When Brussels approved the sanctions against Russia this past summer, “this was not what they promised”, ruling Fidesz’s parliamentary group leader said on Sunday, adding that Europeans had been “deceived”.
In addition to this being an economic problem, it is also a moral and political one, Mate Kocsis told public broadcaster Kossuth Rádió. The European Union is facing a level of inflation not seen in decades, he said. This has a serious effect on the bloc’s eastern and southern member states, including the central European Visegrad Group, he said, adding that inflation, rising energy prices, the war in Ukraine and the related sanctions were all closely linked.
“The Brussels elite even fails to realise that the sanctions have made Russia richer and Europe poorer,” Kocsis said. Rising energy prices have generated Russia 158 billion euros in revenues, half of which had been paid by the EU, he said.
Kocsis said EU decision-makers had insisted that the sanctions would cause no harm to Europe, “yet Germany now has a foreign trade deficit, which until now had only happened twice since the second world war”. In Hungary and other countries, the three to four-fold rise in energy prices has pushed inflation to 15-20 percent, he said.
Concerning the government’s decision to extend the price caps on fuel and basic foodstuffs, Kocsis said that without the price caps, inflation could be up to 50 percent higher. These decisions protect the economy, businesses and the people, he added. European leaders, he said, should admit that the only solution would be to lift the energy sanctions.
The European Parliament should focus on real problems, Justice Minister Judit Varga told Portuguese daily Diario de Noticias. In an interview with the paper published online on Saturday, the minister branded the European Parliament’s recent rule-of-law report saying that Hungary was no longer a full democracy but rather an “electoral autocracy” as “nonsense”.
“The European Parliament is, by definition, a political institution, therefore it operates with majorities of political ideologies,” Varga said. “There was a similar report four years ago and now, four years later, we have this one. Their political mission is to carry out a witch hunt against a country which doesn’t accept having its political ideology determined by the European Parliament.”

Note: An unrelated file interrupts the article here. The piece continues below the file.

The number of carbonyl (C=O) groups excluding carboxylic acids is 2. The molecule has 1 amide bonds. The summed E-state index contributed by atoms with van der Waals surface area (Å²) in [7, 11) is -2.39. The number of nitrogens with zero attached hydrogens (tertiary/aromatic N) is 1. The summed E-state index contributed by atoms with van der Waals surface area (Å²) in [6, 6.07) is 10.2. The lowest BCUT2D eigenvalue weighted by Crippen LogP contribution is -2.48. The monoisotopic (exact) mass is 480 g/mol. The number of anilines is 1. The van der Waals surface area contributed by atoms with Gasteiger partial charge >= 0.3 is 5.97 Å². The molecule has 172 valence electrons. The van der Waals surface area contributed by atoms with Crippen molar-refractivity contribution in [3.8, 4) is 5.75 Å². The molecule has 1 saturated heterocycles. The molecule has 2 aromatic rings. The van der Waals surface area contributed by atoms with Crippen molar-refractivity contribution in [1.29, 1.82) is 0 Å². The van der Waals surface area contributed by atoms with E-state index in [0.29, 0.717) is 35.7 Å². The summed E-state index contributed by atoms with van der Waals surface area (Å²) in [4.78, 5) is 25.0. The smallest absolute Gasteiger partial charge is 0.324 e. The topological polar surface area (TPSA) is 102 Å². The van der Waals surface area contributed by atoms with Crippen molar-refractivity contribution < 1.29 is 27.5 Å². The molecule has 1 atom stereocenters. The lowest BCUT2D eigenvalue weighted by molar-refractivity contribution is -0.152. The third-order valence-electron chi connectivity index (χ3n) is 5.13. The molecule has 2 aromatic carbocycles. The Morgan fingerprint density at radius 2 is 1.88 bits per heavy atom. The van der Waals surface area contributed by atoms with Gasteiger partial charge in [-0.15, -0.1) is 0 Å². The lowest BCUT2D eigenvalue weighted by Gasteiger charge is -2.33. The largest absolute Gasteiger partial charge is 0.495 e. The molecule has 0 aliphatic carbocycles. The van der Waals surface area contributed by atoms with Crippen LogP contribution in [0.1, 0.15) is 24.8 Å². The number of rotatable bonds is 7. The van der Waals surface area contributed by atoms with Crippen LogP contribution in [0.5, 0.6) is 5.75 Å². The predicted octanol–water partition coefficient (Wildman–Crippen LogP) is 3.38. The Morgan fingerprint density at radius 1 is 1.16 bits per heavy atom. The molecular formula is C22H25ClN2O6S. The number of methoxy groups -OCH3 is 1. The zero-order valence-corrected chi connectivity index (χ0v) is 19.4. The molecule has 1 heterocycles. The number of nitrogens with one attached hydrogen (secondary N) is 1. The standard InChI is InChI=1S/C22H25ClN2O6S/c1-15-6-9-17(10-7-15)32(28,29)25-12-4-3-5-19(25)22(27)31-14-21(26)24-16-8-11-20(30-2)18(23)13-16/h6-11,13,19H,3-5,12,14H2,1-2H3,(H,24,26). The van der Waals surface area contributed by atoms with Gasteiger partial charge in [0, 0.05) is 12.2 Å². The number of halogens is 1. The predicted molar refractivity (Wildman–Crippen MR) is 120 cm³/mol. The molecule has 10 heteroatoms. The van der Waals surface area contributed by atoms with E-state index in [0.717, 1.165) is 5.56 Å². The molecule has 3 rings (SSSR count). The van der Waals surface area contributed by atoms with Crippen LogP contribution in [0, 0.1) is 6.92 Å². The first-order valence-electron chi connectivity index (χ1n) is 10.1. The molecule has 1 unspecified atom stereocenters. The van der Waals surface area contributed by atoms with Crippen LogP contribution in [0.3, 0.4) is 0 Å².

“We are members of the European club, but national interests take priority for us,”
the minister said. Varga noted that times were tough, with energy prices soaring, a war going on in Hungary’s neighbourhood and “a recession on the horizon”. “The European Parliament should therefore deal with the real problems,” she said. “You can’t cry wolf for 12 years. This Hungarian government came to power in 2010 and has been working in the interests of the Hungarian people ever since.”
Varga said the government’s opponents would not be satisfied “until there’s a liberal government in power in Hungary”. She said the EP did not respect freedom, democracy or human dignity, and was disrespectful of the Hungarian people. Meanwhile, the minister said Hungary was engaged in “very constructive talks” with the European Commission about “real issues”.
She agreed that it was unfair to make the payout of post-pandemic recovery funds conditional on the respect for the rule of law. The European budget has nothing to do with how people raise their children or what they think about immigration, the minister said.
“There should not be conditions just because we have a different mindset in relation to family policy,” Varga said. “I believe the Commission is part of the solution, and the European Parliament is doing its political work.”
You may read the full interview in Portuguese HERE